LOGAN, W.Va. — Legendary Texas Longhorns football coach Darrell Royal once had a famous quip when asked about his opinion on throwing the ball.
“There are three things that can happen on a forward pass – and two of them are bad,” Royal once joked.
He meant an incompletion and an interception, of course.
Gary Mullins, however, proved that point wrong in his coaching career at Logan High School.
Mullins officially stepped down as the Wildcats’ coach this week after 13 seasons, 61 wins and five playoff appearances, three of them at the Class AAA level, the highest classification in West Virginia prep football.
When Mullins first put on the headsets in 2004, the former Logan Offensive Coordinator looked to change the Wildcats’ offensive scheme.
The change was very profound.
Logan opened up the offense in a big way, often running out of the four wide receiver spread and keeping opposing team’s defenses on their toes.
No longer would the Wildcats just pass the ball as a third-and-long necessity.
Logan might throw the bomb in first down, set up the pass to open up the run and use screen passes and trick plays to make it exciting.
A Mullins staple was the hook-and-ladder play, or as Mullins called it, the hook-and-lateral.
How many times did that play work over the last decades-plus?
Almost every season it seemed to be sucessful.
Mullins said his pass-centric offensive scheme went all the way back to his days at the old Logan Junior High School more than 20 years ago.
“It all stems back to Steve Vance for me at Logan Junior High School,” Mullins said. “This is where this system started for me. We just took what he had and added no-huddle and some of our own passing routes. When I was playing at Logan Junior High School back in the early 90s we were basically running this same system.”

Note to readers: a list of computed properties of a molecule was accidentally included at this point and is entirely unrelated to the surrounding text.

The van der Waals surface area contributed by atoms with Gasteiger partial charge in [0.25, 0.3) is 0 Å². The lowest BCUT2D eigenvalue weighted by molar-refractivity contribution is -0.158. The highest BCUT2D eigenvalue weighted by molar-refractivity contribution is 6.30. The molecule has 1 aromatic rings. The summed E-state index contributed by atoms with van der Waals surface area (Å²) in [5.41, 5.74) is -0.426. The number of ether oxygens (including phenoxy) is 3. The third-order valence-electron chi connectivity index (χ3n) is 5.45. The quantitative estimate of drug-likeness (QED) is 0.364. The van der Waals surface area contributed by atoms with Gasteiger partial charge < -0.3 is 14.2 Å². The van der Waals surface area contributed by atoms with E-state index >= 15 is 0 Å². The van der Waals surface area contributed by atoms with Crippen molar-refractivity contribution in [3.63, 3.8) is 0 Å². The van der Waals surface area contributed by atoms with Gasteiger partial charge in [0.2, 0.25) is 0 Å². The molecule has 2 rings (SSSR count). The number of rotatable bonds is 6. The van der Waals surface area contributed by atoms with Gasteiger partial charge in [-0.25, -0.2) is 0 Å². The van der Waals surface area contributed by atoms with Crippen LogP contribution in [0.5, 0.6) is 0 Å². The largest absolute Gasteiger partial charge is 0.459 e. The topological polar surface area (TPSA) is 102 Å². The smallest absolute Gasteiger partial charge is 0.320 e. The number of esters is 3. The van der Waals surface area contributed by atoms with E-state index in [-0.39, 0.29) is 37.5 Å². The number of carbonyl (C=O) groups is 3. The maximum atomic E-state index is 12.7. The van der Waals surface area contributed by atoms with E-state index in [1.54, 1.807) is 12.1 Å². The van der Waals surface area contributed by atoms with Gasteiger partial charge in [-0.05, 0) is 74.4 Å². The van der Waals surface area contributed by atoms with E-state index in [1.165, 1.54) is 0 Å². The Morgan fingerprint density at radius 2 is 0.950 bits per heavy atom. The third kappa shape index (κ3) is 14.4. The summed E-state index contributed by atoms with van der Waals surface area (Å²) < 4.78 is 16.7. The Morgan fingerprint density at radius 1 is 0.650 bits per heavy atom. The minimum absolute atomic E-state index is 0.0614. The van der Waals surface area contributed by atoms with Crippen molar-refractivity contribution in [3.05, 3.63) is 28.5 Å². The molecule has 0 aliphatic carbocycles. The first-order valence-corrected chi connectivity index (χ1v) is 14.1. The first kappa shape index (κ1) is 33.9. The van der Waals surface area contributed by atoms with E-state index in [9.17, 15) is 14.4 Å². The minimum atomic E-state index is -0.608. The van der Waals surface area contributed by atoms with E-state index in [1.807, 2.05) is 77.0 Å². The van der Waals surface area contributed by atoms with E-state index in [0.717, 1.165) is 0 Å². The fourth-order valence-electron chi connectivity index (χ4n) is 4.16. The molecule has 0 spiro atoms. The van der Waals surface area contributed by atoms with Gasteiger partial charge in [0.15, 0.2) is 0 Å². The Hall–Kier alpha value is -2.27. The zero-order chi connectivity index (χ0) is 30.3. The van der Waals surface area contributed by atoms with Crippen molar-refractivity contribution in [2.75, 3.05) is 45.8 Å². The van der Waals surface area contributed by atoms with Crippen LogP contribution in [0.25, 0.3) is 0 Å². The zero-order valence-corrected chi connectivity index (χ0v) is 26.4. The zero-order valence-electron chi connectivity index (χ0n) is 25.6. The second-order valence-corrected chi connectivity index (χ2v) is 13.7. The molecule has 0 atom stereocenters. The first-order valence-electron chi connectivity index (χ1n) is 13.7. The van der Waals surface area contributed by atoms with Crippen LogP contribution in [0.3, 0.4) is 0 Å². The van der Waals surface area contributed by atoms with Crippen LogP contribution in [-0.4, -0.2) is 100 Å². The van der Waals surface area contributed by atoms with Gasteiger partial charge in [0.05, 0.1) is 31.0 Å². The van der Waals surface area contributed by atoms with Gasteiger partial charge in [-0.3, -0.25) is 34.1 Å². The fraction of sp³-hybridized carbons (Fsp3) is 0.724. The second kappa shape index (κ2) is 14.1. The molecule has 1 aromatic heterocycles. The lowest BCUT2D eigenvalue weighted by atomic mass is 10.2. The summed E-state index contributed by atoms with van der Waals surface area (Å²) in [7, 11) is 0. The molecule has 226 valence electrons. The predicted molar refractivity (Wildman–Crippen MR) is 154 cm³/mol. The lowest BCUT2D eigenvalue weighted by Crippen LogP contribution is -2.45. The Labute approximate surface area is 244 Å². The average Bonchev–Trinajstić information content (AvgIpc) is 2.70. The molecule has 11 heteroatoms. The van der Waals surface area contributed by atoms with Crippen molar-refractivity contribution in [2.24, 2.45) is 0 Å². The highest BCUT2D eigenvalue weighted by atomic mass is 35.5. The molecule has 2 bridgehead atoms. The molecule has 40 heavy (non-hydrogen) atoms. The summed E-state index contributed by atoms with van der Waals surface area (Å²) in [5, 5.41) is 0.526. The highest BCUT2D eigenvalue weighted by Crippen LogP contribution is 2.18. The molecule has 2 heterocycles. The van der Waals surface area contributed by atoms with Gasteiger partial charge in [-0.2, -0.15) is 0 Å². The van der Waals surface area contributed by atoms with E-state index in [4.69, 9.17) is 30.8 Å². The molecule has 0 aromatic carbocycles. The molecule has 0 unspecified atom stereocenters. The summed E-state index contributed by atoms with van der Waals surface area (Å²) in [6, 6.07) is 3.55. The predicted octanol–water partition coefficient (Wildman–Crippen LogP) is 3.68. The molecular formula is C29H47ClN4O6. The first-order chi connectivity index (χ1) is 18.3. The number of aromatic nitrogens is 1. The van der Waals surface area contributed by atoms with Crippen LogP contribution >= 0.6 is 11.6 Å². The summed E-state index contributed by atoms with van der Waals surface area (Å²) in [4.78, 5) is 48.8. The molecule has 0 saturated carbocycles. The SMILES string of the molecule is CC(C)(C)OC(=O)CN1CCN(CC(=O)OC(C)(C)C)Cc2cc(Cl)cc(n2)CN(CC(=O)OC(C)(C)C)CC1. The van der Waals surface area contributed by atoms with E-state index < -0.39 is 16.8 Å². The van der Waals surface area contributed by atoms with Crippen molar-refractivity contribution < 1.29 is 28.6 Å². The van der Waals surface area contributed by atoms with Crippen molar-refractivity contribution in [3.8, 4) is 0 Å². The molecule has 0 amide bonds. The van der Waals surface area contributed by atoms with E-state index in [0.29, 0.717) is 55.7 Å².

Mullins might have been a little bit biased.
He was a quarterback himself at Logan High School and helped the team orchestrate one of the school’s biggest upsets, a 22-21 victory over the Capital Cougars in 1996 at Charleston’s Laidley Field. That team featured Michael “Kool-Aid” Owens, who later went on to start at Marshall, playing in four bowl games from his defensive back position.
Mullins was blessed to have a talented bunch of quarterbacks in his 13 years.
In 2014, Ryan Miller had a huge season under center, breaking a single season Logan record for passing yards with 2,455 as he connected on 160-of-312 passes for a 51.3 completion rate. He also tossed 24 touchdowns — third best in the state.
That year, Miller’s favorite target was Zac Acord, a basketball player, who came out for football and reeled in 72 passes for 1,080 yards and 10 touchdowns and was one of the state’s top wide receivers.
Upon taking the Logan job in 2004, Mullins had quarterback Justin Taylor, who could sling the ball around the field as well, one time putting up 57 passes in a single game against Scott. Taylor would lead Logan to the 2005 Class AA playoffs, the Wildcats’ first post-season berth since 1990.
Later on in the 2007 season, freshman quarterback David Brown ended up being Logan’s starter and began a successful four-year run, leading LHS to a playoff appearance that year and then again as a senior in 2010.
The 2010 Brown and the Wildcats ran out of the spread, eventually falling at George Washington in the Class AAA playoffs.